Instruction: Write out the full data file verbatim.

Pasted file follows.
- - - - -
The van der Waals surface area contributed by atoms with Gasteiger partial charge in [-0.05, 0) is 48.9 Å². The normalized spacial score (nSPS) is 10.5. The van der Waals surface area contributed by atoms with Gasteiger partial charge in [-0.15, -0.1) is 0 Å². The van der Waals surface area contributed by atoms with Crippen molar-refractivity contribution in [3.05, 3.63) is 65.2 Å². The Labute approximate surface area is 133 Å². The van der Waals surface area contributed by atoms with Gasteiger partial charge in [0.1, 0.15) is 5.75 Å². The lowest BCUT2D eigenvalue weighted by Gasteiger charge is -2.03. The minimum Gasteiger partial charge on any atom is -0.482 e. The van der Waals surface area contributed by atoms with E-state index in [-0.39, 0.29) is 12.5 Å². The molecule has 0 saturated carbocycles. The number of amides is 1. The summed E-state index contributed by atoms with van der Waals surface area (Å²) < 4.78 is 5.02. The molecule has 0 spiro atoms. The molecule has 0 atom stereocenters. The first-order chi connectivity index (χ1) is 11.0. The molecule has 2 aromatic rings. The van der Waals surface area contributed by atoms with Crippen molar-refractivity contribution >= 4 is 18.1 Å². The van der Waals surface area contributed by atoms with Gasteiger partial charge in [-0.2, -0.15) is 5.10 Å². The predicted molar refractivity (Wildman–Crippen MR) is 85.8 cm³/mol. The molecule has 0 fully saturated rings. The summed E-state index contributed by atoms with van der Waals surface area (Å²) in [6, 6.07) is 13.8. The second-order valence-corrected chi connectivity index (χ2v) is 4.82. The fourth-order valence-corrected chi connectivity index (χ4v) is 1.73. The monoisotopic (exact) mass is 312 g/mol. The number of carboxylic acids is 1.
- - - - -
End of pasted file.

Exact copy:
The van der Waals surface area contributed by atoms with Gasteiger partial charge in [-0.05, 0) is 48.9 Å². The normalized spacial score (nSPS) is 10.5. The van der Waals surface area contributed by atoms with Gasteiger partial charge in [-0.15, -0.1) is 0 Å². The van der Waals surface area contributed by atoms with Crippen molar-refractivity contribution in [3.05, 3.63) is 65.2 Å². The Labute approximate surface area is 133 Å². The van der Waals surface area contributed by atoms with Gasteiger partial charge in [0.1, 0.15) is 5.75 Å². The lowest BCUT2D eigenvalue weighted by Gasteiger charge is -2.03. The minimum Gasteiger partial charge on any atom is -0.482 e. The van der Waals surface area contributed by atoms with E-state index in [-0.39, 0.29) is 12.5 Å². The molecule has 0 saturated carbocycles. The number of amides is 1. The summed E-state index contributed by atoms with van der Waals surface area (Å²) < 4.78 is 5.02. The molecule has 0 spiro atoms. The molecule has 0 atom stereocenters. The first-order chi connectivity index (χ1) is 11.0. The molecule has 2 aromatic rings. The van der Waals surface area contributed by atoms with Crippen molar-refractivity contribution >= 4 is 18.1 Å². The van der Waals surface area contributed by atoms with Gasteiger partial charge in [-0.2, -0.15) is 5.10 Å². The predicted molar refractivity (Wildman–Crippen MR) is 85.8 cm³/mol. The molecule has 0 fully saturated rings. The summed E-state index contributed by atoms with van der Waals surface area (Å²) in [6, 6.07) is 13.8. The second-order valence-corrected chi connectivity index (χ2v) is 4.82. The fourth-order valence-corrected chi connectivity index (χ4v) is 1.73. The monoisotopic (exact) mass is 312 g/mol. The number of carboxylic acids is 1.